2548 Items

Air Force Secretary Frank Kendall sits in the front cockpit of an X-62A VISTA aircraft

AP/Damian Dovarganes

Journal Article - Australian Journal of International Affairs

AI and the Decision to Go to War: Future Risks and Opportunities

| June 07, 2024

This short article introduces our Special Issue on 'Anticipating the Future of War: AI, Automated Systems, and Resort-to-Force Decision Making'. The authors begin by stepping back and briefly commenting on the current military AI landscape. They then turn to the hitherto largely neglected prospect of AI-driven systems influencing state-level decision making on the resort to force.

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Journal Article - Brookings Institution

Tunisia Abandons Two-State Solution; Courts Iran, China, and Russia

| June 05, 2024

The war in Gaza has accelerated a major shift in Tunisia’s foreign policy. One of the first Arab countries to advocate for a two-state solution, Tunisia has now abandoned it. That shift has left Tunisia more isolated geopolitically, prompting it to now court Iran, China, and Russia.

In this photo released by Russian Defense Ministry Press Service on Tuesday, May 21, 2024, Russian troops load an Iskander missile as part of drills to train the military for using tactical nuclear weapons at an undisclosed location in Russia

Russian Defense Ministry Press Service via AP

Journal Article - International Security

When Actions Speak Louder Than Words: Adversary Perceptions of Nuclear No-First-Use Pledges

| Spring 2024

Would the world be safer if the United States pledged to never use nuclear weapons first? Supporters say a credible pledge would strengthen crisis stability, decrease hostility, and bolster nonproliferation and arms control. But reactions to no-first-use pledges by the Soviet Union, China, and India suggest that adversaries perceive pledges as credible only when the political relationship between a state and its adversary is already relatively benign, or when the state’s military has no ability to engage in nuclear first use against the adversary. 

In this 1945 file photo, an area around the Sangyo-Shorei-Kan (Trade Promotion Hall) in Hiroshima is laid waste after an atomic bomb exploded within 100 meters of here.

AP Photo, File

Journal Article - International Security

When Foreign Countries Push the Button

| Spring 2024

Is there a norm against using nuclear weapons? Many policymakers believe that allied countries would severely condemn a state’s nuclear use. But survey research in the United States and India finds high absolute support for nuclear use, and that the public supports nuclear attacks by allies and strategic partners as much as those by the public’s own government. 

Armed with a double-barrelled shotgun, a young Turkish Cypriot leads women and children from the village of Ayios Sozomenos to another nearby large Turkish village following a gun battle between Greeks and Turks on Feb. 6, 1964.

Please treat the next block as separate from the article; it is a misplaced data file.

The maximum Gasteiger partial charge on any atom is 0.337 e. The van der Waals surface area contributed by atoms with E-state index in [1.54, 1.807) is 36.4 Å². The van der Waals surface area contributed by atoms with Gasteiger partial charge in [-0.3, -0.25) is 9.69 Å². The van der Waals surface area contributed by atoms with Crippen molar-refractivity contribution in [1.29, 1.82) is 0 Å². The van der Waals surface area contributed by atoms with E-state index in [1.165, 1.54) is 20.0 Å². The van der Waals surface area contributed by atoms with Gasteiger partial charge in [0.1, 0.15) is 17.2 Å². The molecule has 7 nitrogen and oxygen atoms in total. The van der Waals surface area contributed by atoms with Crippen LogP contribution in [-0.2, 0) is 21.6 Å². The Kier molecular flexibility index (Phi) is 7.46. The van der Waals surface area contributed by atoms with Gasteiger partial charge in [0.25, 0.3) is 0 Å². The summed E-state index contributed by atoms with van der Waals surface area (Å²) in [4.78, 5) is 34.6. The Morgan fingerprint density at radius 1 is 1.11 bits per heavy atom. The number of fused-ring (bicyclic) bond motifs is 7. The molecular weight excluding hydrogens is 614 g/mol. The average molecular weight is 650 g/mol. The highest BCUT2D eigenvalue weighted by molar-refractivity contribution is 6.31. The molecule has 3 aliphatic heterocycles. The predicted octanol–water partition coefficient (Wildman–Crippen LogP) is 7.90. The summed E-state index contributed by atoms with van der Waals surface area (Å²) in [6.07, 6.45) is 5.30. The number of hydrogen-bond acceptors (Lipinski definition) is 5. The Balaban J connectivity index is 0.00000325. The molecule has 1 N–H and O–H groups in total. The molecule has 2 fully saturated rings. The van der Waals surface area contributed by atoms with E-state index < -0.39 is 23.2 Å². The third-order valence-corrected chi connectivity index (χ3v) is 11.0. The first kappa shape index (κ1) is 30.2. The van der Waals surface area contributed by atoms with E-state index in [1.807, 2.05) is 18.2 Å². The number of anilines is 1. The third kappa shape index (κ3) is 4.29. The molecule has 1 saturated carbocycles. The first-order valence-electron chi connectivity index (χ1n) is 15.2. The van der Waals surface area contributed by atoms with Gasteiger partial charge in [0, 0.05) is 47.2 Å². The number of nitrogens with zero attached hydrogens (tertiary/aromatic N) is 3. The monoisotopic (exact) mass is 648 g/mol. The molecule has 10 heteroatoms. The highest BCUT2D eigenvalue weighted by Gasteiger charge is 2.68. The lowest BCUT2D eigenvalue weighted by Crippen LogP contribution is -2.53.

AP Photo

Journal Article - International Security

Not So Innocent: Clerics, Monarchs, and the Ethnoreligious Cleansing of Western Europe

  • Şener Aktürk
| Spring 2024

Ethnic cleansing is not only a modern phenomenon. The medieval Catholic Church saw non-Christians as a threat and facilitated the ethnoreligious cleansing of Muslim and Jewish communities across Western Europe. Three conditions made this possible: The rising power of the papacy as a supranational religious authority; its dehumanization of non-Christians; and competition among Catholic Western European monarchs that left them vulnerable to papal-clerical demands to eradicate non-Christians. These findings revise our understanding twentieth- and twenty-first-century ethnic cleansing in places like Cambodia, Iraq, Myanmar, the Soviet Union, and Syria.

An open laptop on a messy desk. Papers covers the keyboard.

AP Photo/Rogelio V. Solis

Journal Article - International Security

Writing Policy Recommendations for Academic Journals: A Guide for the Perplexed

| Spring 2024

How can scholars write effective policy recommendations? Despite the potential importance of academic work to the policy debate, many scholars receive little training on why and how to make policy recommendations. To remedy this problem, here are steps to guide scholars as they begin developing policy recommendations for their articles. 

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Journal Article - Journal of Urban Affairs

Constructing Climate Change: Exploring How Cities Frame Climate Change in the Arctic

| May 23, 2024

Framing climate policy actions to be acceptable by various stakeholders in cities poses a critical task for urban governance. This paper draws on the literature on climate change discourse to analyze the content of framing and its reasoning in the two municipalities located in the Arctic: Murmansk, Russia, and Tromsø, Norway.

China's Aurora Observatory under construction in Iceland.

AP Photo/Dorothee Thiesing

Journal Article - The Polar Journal

Science Diplomacy for Stronger Bilateral Relations? The Role of Arctic Science in Iceland’s Relations with Japan and China

| May 19, 2024

This paper presents a comparative study which explores the history of the two Arctic research projects by China and Japan, as well as their execution and reception. The findings demonstrate that the Japanese case is a purely science-focused collaboration devoid of science diplomacy, while in the Chinese case, science has been used as a tool to facilitate more strategic diplomatic goals

Middle East Dialogues

Martha Stewart/Harvard University

Magazine Article - Harvard Kennedy School

Diving deep into disagreements on the Israeli-Hamas war at Harvard Kennedy School

| May 14, 2024

In a semester-long series, HKS Professor Tarek Masoud interviewed Middle East scholars and policymakers—from a Trump administration strategist to Palestinian intellectuals—on their vastly different views on the war.